You don’t outsource it to HR or an org development department and if you have one of those departments or a good function, leverage them for ideas, leverage them for support, but you need to own the change you are trying to create and you have total accountability for bringing people with you through the change process because no HR department or org development or org change team is going to be able to get the outcomes that you will be able to get by making it your responsibility and personally engaging in the change delivery process, the change development process and bringing everyone with you along the way.
In that same vein, I have another topic that I’d like to talk to you about related to change, but this time more focused on your team and it’s part of my adaptive management styles framework.
Now the way I look at management styles is a little bit different than how a lot of the typical systems that you’ve learned about in training or books talk about managing people. Everyone has, I’m sure heard about the management styles and how you should treat everyone individually and recognize and reward people based on how they want to receive recognition and rewards. Got it. You don’t publicly humiliate a team member who does not like public recognition. You do it in a more one-off kind of way. I understand that and do believe that that’s important. Everyone needs individualized care and feeding as a part of your team.
However, I believe there’s another layer to this that’s often missed and instead of just focusing on how they want to be recognized and rewarded, we also want to consider how familiar your team members are with the change you’re creating.
This isn’t just for your team members but also for all of your stakeholders. Think about it. Have you noticed that people act differently if they are being introduced to something new as opposed to doing something familiar? For example, if you are doing a project that has been done several different times, then it’s more or less familiar to people. They know how to engage in it, they know how to participate, and then now you throw a project at them that nobody’s ever done before. A different new way of thinking, new ideas, a new concept, maybe? Maybe the outcomes or how people are going to participate in the process isn’t clear. You get a different physical, mental and emotional reaction. That’s what I’m talking about. That level of comfort that people have with the change you’re introducing, so we have to make sure that we are taking the time to evaluate how big the changes that we’re creating and how familiar people are with that kind of change.
How does this apply to an individual project?
Consider how much transformation is happening with your project and how big of an IMPACT that’s going to have on your stakeholders. Remember not just your customers, but your project team members, other people that are IMPACTed as a result of that change happening. What will the outcomes be when this project is completed? Do jobs change? Do departments reorg? Do lives get easier, more complicated? Do people have to work harder? Will they be able to work less? What shifts will happen? Asking these questions will help you determine how you will need to adapt your management style to help people depending on where they are on that curve, on their familiarity with the change.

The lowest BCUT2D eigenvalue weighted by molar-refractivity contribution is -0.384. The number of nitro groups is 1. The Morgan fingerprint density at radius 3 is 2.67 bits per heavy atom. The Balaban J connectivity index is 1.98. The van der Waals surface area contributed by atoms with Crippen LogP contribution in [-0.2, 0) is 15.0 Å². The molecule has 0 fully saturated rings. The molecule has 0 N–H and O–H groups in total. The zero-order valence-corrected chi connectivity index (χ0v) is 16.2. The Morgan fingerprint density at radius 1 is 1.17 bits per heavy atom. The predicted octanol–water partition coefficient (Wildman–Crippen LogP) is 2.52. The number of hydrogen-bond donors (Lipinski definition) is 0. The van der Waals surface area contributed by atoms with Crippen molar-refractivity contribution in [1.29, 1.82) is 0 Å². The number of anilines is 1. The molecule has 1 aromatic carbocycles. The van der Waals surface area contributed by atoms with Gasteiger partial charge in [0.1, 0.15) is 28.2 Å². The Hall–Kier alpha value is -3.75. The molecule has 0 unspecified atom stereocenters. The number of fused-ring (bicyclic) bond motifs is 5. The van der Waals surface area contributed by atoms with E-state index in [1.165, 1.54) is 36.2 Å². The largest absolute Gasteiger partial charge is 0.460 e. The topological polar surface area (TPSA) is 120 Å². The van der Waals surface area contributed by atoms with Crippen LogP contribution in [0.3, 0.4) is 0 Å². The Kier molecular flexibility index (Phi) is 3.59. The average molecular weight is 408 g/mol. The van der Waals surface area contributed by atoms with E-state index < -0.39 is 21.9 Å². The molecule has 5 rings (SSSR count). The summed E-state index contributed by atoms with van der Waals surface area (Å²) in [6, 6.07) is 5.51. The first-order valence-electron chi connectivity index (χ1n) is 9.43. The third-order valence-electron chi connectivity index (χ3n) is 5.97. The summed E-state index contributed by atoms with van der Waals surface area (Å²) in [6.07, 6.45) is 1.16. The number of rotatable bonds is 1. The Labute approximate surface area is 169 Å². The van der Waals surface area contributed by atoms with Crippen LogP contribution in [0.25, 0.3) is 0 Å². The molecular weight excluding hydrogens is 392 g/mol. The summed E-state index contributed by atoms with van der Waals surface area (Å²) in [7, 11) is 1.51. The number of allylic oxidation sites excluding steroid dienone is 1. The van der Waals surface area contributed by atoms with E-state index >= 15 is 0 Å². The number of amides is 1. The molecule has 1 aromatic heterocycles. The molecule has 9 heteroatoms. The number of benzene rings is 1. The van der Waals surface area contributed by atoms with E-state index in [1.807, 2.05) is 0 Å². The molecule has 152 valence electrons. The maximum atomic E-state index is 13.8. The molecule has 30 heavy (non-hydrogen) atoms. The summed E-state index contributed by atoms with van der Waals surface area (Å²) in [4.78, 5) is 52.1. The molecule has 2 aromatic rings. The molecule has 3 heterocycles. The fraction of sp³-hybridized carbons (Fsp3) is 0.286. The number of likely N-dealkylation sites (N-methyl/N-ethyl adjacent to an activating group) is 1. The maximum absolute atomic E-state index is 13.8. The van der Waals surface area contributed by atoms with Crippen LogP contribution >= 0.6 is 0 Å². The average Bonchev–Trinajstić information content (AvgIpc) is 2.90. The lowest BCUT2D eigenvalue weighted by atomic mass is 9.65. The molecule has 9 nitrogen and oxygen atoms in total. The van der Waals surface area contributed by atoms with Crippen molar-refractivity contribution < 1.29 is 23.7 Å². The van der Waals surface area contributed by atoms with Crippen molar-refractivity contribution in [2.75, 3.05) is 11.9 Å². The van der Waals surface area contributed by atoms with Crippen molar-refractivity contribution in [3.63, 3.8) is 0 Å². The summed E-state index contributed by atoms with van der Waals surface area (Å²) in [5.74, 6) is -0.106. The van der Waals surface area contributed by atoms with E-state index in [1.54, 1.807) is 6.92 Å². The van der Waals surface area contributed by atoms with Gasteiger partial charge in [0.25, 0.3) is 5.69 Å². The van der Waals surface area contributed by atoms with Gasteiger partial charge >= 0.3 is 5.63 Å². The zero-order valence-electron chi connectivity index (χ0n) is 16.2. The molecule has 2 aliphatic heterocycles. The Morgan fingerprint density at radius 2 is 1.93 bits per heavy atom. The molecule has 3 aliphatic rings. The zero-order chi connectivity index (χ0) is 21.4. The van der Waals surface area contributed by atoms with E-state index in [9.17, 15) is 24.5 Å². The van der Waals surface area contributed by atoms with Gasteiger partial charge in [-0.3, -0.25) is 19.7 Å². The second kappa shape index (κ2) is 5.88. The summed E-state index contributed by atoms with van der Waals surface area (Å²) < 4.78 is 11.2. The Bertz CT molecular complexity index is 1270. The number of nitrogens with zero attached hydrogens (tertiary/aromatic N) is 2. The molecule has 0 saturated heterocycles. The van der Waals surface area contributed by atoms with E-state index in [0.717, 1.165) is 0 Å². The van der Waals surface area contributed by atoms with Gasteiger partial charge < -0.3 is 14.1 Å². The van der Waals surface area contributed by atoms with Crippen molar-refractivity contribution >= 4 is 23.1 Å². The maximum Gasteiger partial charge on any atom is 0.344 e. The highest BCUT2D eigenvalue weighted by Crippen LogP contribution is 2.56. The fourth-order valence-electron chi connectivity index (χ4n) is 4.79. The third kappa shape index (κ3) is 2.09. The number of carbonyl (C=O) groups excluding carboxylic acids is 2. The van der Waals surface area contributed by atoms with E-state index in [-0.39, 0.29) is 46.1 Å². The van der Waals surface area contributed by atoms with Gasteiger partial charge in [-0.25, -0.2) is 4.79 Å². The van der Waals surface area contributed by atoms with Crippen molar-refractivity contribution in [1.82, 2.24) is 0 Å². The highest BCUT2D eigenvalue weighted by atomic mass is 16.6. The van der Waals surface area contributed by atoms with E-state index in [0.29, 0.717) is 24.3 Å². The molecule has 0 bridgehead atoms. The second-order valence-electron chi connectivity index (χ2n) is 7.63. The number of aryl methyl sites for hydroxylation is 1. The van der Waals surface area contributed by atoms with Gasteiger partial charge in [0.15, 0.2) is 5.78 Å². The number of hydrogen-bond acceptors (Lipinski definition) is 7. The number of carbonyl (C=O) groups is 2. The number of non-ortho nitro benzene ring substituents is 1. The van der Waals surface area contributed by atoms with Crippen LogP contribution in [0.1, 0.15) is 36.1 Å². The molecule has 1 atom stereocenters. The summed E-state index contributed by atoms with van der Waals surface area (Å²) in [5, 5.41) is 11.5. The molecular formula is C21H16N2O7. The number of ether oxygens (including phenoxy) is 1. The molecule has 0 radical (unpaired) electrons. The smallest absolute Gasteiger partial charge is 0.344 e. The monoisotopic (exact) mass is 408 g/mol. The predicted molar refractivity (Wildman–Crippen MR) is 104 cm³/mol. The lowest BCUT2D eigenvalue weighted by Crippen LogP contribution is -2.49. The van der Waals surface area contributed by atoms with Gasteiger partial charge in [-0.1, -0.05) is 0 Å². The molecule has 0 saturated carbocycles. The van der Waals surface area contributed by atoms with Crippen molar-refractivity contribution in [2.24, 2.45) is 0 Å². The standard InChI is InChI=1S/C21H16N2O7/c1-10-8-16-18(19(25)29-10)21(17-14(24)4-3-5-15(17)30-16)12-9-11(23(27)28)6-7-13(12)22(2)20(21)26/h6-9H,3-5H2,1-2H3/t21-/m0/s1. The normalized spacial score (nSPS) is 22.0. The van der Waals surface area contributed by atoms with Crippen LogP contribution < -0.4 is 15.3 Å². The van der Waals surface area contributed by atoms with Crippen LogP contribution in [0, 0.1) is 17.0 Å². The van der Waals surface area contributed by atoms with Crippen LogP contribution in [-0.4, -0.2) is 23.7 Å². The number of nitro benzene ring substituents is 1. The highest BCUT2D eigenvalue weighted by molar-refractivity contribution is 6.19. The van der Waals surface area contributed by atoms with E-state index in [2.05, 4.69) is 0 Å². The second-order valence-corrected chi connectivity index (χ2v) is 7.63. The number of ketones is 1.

I have a whole framework on how you manage this inside my courses, but I just want you to think about if people are fighting internal emotions about the change during the process, it will slow you down and your job as a project manager or a PMO leader is to help them achieve the outcomes and that return on investment for the project as fast as possible.
So you need to be sensitive to this. So how would this apply to the PMO? If you’ve got a team of people that have built PMOs before and they are familiar with all of the roadblocks and the frustrations and how much work it’s going to be and you can trust that they’re going to be able to participate in the process without a lot of resistance on their own because they’ve done this before, been there, done that kind of attitude. Now sometimes that can get people stuck in a certain way of thinking, so having a lot of experienced people, if you will, doesn’t necessarily mean that you’re going to have the best team. At the same time, if you’ve got people that have never gone on this journey with you before, if you’re building a PMO in your organization, your organization’s never experienced it before, your team members have never experienced it before.